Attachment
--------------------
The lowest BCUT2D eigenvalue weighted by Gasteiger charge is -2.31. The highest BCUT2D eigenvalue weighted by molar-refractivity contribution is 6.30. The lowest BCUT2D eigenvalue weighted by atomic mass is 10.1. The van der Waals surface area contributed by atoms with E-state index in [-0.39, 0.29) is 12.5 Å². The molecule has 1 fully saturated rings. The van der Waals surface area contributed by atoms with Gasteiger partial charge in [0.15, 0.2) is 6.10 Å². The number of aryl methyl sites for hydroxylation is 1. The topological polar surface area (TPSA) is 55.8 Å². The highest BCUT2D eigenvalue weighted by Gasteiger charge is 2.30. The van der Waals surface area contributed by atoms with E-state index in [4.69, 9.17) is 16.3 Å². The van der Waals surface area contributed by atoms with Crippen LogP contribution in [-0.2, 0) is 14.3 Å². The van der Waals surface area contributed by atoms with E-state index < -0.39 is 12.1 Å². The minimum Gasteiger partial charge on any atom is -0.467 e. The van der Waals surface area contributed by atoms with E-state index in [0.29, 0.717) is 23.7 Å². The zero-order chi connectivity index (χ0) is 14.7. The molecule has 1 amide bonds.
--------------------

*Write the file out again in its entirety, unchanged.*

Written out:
The lowest BCUT2D eigenvalue weighted by Gasteiger charge is -2.31. The highest BCUT2D eigenvalue weighted by molar-refractivity contribution is 6.30. The lowest BCUT2D eigenvalue weighted by atomic mass is 10.1. The van der Waals surface area contributed by atoms with E-state index in [-0.39, 0.29) is 12.5 Å². The molecule has 1 fully saturated rings. The van der Waals surface area contributed by atoms with Gasteiger partial charge in [0.15, 0.2) is 6.10 Å². The number of aryl methyl sites for hydroxylation is 1. The topological polar surface area (TPSA) is 55.8 Å². The highest BCUT2D eigenvalue weighted by Gasteiger charge is 2.30. The van der Waals surface area contributed by atoms with E-state index in [4.69, 9.17) is 16.3 Å². The van der Waals surface area contributed by atoms with Crippen LogP contribution in [-0.2, 0) is 14.3 Å². The van der Waals surface area contributed by atoms with E-state index < -0.39 is 12.1 Å². The minimum Gasteiger partial charge on any atom is -0.467 e. The van der Waals surface area contributed by atoms with E-state index in [0.29, 0.717) is 23.7 Å². The zero-order chi connectivity index (χ0) is 14.7. The molecule has 1 amide bonds.